Dick: The Man Who Is President
A review by Anna Godbersen
John Nichols' compact, scathing book on Richard Cheney takes as a given that the Vice President controls the Bush White House. This is not a new idea, and Nichols makes the assertion blithely and then moves in for a dissection of Cheney's political career, from the early fumblings to his current apotheosis. The book is billed as "a highly unauthorized biography," and does briefly cover the V.P.'s birth and youth. (Young Dick's first experience with campaign management was aggressively promoting his future wife Lynne's bid for homecoming queen.) But Dick is most interesting when it describes Cheney's relationship to power. In Nichols' portrait, Dick is a power-obsessed, conniving, not particularly competent, and generally nasty fellow.
Nichols relates Cheney's ascendancy as a tale of politics at its crassest. He tells how Dick, of an age to have served in Vietnam, cynically timed his schooling, his marriage, and then the birth of his first child in order to avoid the draft. He picks apart Cheney's relationship to his "home state" of Wyoming (exploitative), his Congressional voting record (which he used to establish himself as an arch-conservative and thus garner more power in the right-moving GOP), and his term as CEO of Halliburton (highly unethical). As Nichols puts it, "few corporations in the history of the world have ever arranged and maintained more deals with dictators than Halliburton did when Cheney was in charge." Nichols also gives a detailed account of how Cheney wormed his way into the Bush campaign, put himself in charge of the search for Bush's running mate, and then chose himself. In each episode it is ruthless ambition -- not superior knowledge or business savvy -- that moves Dick ahead.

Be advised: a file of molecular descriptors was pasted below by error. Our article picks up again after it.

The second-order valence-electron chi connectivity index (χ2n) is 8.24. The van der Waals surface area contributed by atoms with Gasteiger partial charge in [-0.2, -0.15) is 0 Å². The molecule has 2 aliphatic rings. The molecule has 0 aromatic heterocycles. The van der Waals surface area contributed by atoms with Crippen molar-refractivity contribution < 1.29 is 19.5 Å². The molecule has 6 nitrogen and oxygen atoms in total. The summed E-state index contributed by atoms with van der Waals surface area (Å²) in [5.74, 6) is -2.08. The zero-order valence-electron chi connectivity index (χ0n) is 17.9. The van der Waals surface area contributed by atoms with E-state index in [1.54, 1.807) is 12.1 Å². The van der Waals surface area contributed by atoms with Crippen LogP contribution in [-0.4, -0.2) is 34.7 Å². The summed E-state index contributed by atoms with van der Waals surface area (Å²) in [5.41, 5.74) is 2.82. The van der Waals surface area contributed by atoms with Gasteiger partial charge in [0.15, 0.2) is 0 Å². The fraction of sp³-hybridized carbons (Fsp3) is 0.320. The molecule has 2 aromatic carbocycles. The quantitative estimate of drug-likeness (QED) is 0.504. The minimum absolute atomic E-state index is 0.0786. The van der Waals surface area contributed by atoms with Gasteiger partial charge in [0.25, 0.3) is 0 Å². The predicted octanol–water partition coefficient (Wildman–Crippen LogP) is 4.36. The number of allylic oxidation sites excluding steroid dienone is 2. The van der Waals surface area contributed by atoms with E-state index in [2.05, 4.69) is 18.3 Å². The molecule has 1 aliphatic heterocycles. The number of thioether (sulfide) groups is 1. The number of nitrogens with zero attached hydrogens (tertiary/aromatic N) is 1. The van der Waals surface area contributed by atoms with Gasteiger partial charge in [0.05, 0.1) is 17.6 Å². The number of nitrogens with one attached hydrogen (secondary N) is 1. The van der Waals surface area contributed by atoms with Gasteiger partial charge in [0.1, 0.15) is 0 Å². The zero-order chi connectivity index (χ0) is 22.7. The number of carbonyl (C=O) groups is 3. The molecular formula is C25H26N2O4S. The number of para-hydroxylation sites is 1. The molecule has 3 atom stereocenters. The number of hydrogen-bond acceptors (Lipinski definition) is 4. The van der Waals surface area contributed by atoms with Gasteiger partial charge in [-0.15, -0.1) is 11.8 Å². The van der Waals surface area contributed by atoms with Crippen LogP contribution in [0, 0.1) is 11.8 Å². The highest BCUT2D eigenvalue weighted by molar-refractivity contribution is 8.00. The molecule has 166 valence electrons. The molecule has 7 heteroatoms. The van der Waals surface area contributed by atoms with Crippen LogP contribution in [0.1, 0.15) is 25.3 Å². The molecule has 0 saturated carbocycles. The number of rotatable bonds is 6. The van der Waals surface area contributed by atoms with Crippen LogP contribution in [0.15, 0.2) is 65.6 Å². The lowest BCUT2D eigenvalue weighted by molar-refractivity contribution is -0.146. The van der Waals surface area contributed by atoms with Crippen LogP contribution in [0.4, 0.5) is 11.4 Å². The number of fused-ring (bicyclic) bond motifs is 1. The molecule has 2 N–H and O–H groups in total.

Nichols, The Nation's Washington correspondent, describes a Vice President who has benefited hugely from his man-behind-the-curtain persona. Dick is a frightening and witty book that does much to reveal the inner Cheney.
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